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Indian Ocean

Indian Ocean
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Protect your health when visiting islands in the Indian Ocean

Whether you are in search of a romantic, restful break on a palm-fringed shore or a scuba diving adventure, the coral seas of the Indian Ocean have much to offer.

Can I drink the tap water on islands?

Some islands have a water supply that is not up to Canadian standards. You may be advised to get shots for illnesses like typhoid and hepatitis A. Take local advice and plan your safe water sources. Hotels should provide a supply of filtered water, or you can rely on factory-sealed bottles.

The microorganisms that cause hep A and typhoid can also be picked up from food, so take normal travellers’ precautions. We’ve got some tips for you in our article on Food-borne diseases.

How can I stay safe while diving in the Indian Ocean?

You should protect your feet from coral cuts by wearing reef shoes. Even quite trivial wounds can take a long time to heal in the tropics and there is a greater risk of infection than in Canada.

Divers should be aware of where their nearest decompression chamber is. If you are going to be a long way from such facilities, have a plan for getting help if you need it. The Government of Canada has some information about water safety abroad.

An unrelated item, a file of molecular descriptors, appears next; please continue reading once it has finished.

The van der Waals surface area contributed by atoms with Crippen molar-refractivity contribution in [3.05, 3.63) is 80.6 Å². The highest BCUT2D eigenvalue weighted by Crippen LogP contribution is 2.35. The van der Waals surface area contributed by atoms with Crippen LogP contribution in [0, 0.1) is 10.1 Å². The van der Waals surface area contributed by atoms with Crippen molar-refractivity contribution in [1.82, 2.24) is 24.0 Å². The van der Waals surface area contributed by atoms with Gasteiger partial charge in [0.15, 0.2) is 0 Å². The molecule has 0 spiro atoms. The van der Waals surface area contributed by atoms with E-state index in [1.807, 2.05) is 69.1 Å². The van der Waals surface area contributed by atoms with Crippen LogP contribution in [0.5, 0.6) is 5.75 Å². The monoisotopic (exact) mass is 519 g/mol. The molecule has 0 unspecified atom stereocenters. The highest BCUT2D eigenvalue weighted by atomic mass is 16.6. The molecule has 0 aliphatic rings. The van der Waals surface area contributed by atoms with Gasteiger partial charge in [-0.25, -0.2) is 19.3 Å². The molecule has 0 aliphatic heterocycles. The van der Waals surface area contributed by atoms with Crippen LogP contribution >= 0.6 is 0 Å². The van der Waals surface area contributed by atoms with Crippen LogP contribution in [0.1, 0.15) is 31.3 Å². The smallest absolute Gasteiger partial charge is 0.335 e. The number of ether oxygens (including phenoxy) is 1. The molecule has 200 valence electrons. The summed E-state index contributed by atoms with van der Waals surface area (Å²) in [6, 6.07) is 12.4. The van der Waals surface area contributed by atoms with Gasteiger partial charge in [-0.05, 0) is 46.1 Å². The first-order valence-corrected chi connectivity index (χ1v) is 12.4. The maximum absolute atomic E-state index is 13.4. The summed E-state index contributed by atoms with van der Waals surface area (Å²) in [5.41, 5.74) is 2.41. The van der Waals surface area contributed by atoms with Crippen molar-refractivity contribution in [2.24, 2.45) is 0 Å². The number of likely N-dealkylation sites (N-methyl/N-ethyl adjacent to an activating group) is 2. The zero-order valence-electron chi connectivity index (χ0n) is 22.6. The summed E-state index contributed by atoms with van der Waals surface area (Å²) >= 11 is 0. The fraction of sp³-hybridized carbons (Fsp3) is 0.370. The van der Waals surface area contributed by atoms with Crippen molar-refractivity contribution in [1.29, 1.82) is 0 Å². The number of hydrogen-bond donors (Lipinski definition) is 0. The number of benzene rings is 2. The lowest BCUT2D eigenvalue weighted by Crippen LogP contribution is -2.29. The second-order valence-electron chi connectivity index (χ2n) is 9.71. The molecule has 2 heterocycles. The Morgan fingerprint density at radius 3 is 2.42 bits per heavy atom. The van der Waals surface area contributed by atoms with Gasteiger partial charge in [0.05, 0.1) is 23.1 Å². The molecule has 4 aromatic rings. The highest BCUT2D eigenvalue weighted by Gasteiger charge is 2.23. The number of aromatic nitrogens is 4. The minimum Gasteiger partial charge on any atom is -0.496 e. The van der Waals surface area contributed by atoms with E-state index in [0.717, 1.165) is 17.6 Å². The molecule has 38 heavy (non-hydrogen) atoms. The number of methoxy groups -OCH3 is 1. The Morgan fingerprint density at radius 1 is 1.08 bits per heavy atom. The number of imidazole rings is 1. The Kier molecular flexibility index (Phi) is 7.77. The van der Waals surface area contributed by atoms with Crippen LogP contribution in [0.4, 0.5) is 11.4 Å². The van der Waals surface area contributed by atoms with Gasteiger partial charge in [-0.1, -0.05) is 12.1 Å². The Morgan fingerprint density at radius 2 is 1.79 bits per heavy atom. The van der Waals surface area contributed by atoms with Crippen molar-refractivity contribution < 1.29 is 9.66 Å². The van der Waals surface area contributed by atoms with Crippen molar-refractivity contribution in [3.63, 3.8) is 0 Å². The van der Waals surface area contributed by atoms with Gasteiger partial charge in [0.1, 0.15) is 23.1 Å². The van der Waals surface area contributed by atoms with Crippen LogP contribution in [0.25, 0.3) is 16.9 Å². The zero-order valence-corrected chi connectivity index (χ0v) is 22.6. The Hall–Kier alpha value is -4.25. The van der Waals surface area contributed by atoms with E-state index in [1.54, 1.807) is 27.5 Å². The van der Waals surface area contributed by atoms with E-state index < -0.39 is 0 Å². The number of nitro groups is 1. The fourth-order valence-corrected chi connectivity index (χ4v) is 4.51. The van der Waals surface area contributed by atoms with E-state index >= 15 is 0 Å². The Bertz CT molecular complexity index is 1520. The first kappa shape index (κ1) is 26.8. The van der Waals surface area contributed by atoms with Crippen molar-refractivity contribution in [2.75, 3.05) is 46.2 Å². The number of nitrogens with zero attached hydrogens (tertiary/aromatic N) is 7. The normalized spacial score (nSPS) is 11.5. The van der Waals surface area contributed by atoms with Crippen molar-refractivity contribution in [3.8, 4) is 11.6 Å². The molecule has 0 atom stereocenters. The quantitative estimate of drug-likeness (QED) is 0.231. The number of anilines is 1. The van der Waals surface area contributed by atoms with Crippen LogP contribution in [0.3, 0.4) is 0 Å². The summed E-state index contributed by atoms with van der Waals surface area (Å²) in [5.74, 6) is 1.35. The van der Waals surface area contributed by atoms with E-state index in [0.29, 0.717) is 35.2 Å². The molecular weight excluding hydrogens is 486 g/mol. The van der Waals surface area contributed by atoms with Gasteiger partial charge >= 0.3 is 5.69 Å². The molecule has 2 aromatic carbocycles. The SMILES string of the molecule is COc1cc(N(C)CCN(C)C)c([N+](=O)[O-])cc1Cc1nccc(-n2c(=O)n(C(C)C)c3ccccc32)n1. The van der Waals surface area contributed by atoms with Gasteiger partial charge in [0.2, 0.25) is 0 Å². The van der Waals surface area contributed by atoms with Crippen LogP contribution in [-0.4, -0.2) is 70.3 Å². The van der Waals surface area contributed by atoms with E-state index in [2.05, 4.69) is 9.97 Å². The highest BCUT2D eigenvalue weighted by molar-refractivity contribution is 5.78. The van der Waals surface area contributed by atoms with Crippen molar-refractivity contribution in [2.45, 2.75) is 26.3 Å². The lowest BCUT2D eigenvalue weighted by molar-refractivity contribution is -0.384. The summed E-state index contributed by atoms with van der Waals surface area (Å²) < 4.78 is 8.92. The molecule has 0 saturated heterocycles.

Is emergency medical care available around the Indian Ocean?

You should make sure you have adequate travel health insurance because many islands only have basic hospital facilities. This means that patients with complex illnesses will have to be evacuated.

Is it possible to obtain medication?

You may have to wait for your drugs to be brought in by boat or plane if you are visiting an island. For peace of mind, bring your own supplies. This will also avoid putting pressure on local supplies. Even basic items such as sunscreen and insect repellent can be in short supply and, therefore, expensive or hard to get hold of. Bring a good supply so that you don’t have to put your health at risk by going without.

Can I catch malaria on an island in the Indian Ocean?

Madagascar and some other islands have a risk of malaria. Other places around the Indian Ocean do not. Talk to your travel health adviser to get the most up-to-date advice. You may also need anti-malarials to cover any stops you make on your way to your destination.

Yellow fever certificates

There is little risk of contracting yellow fever around the Indian Ocean. Having said that, some islands may require you to have an international certificate of yellow fever vaccination if you have been to a place where yellow fever occurs. Talk your itinerary through with your travel health adviser to find out if this applies to you.

What other shots will I need when I go to the Indian Ocean?

Ask your travel health adviser whether you need boosters for diphtheria, tetanus and polio. You may also be at risk from hepatitis B and rabies and these will be recommended depending on where you are going and what activities you have planned. Canadian Travel Clinics can offer same-day vaccinations, so make an appointment: there’s no need to wait!